Roland Burris insists that he wasn’t “trying to slip something by anybody” last month, even though that’s precisely what he did.
In early January, Mr. Burris appeared before the Illinois state legislative committee that was looking into impeaching then-Governor Rod Blagojevich. It was a critical moment in his suddenly revived political career. Despite initial resistance, Democratic leaders in the U.S. Senate – spurred by surprising public support for Mr. Burris – were on the verge of consenting to his appointment, although they attached one big condition: that Mr. Burris emerge unscathed from a grilling by the impeachment panel.
At the hearing, one legislator asked Mr. Burris if he had had any contact with Mr. Blagojevich’s inner circle (and specifically with Mr. Blagojevich’s brother) prior to his appointment. Mr. Burris instantly recognized the danger of answering this question forthrightly. So he stalled, launching into a detailed description of an innocuous, months-old phone call with a former Blagojevich chief of staff (not the same chief of staff who was arrested with Mr. Blagojevich back in December).
Eventually, Mr. Burris was cut off. Other questions were asked. The subject was changed. Mission accomplished. He had avoided telling any outright lies while leaving the impression that his pre-appointment contact with Mr. Blagojevich’s team was utterly insignificant. A few days later, he was officially a member of the U.S. Senate.
Now, of course, we know better. Mr. Burris had at least three conversations with Mr. Blagojevich’s brother and inner circle, and he was asked to raise money for the governor. The disclosure came in “supplemental” documents that Mr. Burris provided to the committee recently – possibly after learning that at least one of those conversations was secretly recorded by the feds.
You can’t blame Mr. Burris for trying. Even if he really did refuse the fund-raising overtures, the controversy set off by this disclosure last month very well could have turned public opinion against him and killed his appointment. At the very least, it would have put a cloud over him that would have severely complicated his hopes of retaining the seat in the 2010 election.
His appointment was the big break Mr. Burris had always dreamed of. Why risk it by disclosing something that might never come out? (Apparently the example of Tom Eagleton, who famously assured George McGovern’s handlers that there was nothing “troublesome” in his background, wasn’t weighing on Mr. Burris.)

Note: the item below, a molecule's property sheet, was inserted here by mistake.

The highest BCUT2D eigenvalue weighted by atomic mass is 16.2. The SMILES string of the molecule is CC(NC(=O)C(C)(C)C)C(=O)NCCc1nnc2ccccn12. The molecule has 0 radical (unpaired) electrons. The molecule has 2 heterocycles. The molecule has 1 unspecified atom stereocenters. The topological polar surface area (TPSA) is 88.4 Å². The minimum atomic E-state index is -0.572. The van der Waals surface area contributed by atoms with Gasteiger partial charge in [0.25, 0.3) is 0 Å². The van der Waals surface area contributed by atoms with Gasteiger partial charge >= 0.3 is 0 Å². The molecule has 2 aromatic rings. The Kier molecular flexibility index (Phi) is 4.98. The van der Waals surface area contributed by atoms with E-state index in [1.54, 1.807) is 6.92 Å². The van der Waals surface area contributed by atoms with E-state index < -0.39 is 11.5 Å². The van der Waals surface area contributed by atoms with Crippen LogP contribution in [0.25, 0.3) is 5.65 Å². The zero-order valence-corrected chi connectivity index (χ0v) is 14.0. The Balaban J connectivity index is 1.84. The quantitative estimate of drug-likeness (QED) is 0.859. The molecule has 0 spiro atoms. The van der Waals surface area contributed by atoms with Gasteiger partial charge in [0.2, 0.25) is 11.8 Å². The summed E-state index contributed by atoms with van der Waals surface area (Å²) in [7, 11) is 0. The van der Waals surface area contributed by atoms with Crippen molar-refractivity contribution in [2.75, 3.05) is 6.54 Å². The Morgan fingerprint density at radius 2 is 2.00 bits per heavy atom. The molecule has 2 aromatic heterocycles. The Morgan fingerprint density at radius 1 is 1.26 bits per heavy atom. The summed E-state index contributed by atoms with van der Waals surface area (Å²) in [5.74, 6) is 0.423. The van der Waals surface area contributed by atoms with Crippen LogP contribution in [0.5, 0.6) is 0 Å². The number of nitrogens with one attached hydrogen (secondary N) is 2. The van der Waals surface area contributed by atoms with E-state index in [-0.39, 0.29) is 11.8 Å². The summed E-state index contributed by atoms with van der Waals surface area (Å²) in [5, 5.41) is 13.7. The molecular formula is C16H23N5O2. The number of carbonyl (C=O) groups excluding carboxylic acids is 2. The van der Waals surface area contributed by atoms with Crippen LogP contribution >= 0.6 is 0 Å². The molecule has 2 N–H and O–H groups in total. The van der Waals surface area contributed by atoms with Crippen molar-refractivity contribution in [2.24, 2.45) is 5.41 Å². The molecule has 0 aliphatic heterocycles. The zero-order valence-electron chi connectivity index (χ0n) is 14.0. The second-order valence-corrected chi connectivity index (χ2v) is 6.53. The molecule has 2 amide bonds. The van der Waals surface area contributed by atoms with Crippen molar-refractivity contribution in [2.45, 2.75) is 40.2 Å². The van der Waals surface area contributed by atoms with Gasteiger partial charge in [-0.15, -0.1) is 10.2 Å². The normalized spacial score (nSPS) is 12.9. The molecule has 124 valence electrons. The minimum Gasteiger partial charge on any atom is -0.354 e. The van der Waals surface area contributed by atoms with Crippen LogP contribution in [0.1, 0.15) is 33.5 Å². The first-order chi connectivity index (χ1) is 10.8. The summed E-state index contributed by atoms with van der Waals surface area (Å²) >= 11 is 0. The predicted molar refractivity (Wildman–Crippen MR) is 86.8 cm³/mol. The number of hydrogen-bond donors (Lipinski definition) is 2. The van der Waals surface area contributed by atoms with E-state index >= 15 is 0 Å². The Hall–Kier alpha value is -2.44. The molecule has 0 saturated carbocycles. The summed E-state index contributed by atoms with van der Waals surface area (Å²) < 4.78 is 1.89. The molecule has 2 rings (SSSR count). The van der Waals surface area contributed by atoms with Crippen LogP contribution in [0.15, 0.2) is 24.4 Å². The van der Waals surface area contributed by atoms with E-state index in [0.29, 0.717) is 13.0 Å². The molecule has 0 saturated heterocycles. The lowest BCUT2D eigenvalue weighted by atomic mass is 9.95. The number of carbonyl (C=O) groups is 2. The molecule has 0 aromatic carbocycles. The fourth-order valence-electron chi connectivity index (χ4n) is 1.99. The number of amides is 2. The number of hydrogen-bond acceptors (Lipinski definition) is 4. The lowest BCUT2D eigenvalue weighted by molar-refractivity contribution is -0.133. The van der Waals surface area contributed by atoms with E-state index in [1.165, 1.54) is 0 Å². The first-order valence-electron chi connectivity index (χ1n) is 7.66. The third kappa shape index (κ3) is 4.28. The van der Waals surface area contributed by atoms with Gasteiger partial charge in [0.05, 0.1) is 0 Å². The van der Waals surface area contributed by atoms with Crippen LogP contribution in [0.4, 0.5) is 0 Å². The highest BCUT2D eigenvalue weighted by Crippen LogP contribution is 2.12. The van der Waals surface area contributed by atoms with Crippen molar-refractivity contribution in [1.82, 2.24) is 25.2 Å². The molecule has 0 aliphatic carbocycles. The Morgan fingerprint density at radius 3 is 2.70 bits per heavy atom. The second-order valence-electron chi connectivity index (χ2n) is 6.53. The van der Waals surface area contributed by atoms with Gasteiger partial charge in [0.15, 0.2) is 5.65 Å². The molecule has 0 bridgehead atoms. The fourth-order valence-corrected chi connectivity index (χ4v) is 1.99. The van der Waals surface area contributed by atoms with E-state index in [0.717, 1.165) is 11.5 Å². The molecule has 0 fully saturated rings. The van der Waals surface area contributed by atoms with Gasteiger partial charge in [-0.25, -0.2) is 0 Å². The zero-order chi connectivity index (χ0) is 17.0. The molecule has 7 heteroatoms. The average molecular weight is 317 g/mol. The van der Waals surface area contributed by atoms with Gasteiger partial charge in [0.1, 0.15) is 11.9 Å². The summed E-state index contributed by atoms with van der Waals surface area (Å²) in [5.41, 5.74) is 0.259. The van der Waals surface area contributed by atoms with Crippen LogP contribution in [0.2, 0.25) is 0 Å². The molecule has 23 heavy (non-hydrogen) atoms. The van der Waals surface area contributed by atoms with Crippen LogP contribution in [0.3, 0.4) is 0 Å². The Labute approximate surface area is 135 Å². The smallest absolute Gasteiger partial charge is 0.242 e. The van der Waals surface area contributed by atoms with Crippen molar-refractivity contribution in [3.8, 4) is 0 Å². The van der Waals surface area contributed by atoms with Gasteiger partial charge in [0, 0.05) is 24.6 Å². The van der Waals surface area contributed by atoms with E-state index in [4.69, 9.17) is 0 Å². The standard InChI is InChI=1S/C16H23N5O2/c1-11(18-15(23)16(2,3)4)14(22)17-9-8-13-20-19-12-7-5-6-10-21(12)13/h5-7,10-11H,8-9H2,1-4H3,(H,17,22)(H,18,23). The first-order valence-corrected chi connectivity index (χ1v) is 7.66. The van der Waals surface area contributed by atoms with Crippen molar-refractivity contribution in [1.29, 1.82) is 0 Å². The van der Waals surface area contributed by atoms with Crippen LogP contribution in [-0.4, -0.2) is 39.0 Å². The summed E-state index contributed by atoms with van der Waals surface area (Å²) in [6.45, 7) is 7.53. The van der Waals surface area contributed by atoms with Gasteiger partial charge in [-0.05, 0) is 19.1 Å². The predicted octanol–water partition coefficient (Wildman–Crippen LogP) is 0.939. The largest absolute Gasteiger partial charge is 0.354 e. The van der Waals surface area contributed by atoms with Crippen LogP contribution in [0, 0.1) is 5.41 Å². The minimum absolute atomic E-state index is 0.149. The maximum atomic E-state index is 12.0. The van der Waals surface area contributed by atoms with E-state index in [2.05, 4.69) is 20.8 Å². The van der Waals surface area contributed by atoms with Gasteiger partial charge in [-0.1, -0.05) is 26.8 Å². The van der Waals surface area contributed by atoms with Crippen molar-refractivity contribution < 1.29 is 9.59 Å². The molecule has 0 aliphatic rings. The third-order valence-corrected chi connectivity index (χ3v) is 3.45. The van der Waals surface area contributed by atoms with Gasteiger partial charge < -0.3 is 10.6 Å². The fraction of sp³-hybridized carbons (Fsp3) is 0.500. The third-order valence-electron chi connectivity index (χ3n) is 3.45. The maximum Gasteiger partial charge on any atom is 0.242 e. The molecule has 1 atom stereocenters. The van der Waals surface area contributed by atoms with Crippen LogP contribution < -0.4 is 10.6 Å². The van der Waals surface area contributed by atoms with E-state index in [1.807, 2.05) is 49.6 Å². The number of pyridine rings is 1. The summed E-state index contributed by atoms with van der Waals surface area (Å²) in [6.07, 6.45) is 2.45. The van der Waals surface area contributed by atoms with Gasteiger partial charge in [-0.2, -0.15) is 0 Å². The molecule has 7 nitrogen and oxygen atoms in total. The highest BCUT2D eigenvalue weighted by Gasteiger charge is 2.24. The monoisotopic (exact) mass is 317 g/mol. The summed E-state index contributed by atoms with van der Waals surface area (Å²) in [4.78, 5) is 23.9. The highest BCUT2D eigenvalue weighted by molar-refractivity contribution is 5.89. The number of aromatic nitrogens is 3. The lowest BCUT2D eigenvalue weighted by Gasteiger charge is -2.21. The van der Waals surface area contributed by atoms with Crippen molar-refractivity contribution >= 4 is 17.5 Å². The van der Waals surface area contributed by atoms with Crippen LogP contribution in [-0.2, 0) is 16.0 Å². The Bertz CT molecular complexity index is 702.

The good news for Mr. Burris is that he’s probably untouchable, at least in the short-term. It doesn’t appear that he told any overt lies at the hearing; his were sins of omission. This should shield him from the perjury prosecution that Illinois Republicans are now demanding.
In theory, Mr. Burris’ Senate colleagues could vote to expel him, but this, too, isn’t realistic. No doubt, Democrats would just as soon be done with him, but trying to kick him out would prompt loud cries of selective punishment from civil rights groups. This is not a fight Democrats want to have. Senate Republicans would just as soon keep Mr. Burris around, since his lingering presence only improves their prospects of claiming his seat in next year’s election. And the idea that Mr. Burris might be pressured to resign is simply preposterous; this is his moment, and he won’t give it up for anything.
But the long-term prognosis for Mr. Burris is now grim.
Rather amazingly, he had seemingly emerged from the Blagojevich fiasco with a reasonable chance of winning a full term in ’10. A poll taken at the end of January, after he officially joined the Senate, found Mr. Burris leading two rival Democrats in a prospective primary and also defeating the two most likely G.O.P. nominees. His numbers left plenty to be desired – a troublesome 35 percent unfavorable rating – but it wasn’t a bad place to start. As Mr. Blagojevich faded from the front pages and Mr. Burris settled into the Senate, it was fair to assume, the new senator’s standing – within his party and among the general electorate – would improve.
Now, though, the ghost of Mr. Blagojevich is sure to haunt Mr. Burris well into 2010. The media will continue asking questions and Republicans (in Illinois more than Washington) will continue branding him dishonest and illegitimate. His numbers will not be improving.
A primary challenge is now a certainty (assuming Mr. Burris decides to run), but here Democrats must be careful: Mr. Burris will likely benefit from strong African-American support. If multiple Democrats jump into the race, Mr. Burris could corner the market on the black vote and eke out the nomination with an unimpressive plurality, maybe 30 percent of the vote. In a general election, especially in a year when the national climate probably won’t be as favorable to Democrats as it was in 2008 and 2006, he’d be highly vulnerable.
The challenge for Democratic leaders, then, will be uniting early behind a consensus Burris opponent and not providing the appointed incumbent an opening to win. As mischievous as it may seem, this could include trying to coax the ambitious Jesse Jackson, Jr. into the race, whose presence would (at the least) split the black vote and destroy Mr. Burris’ longshot victory strategy.
No matter what, though, it looks like Mr. Burris won’t be in the Senate come 2011. If he hadn’t managed to slip something past the state legislature last month, he wouldn’t have gotten to the Senate in the first place.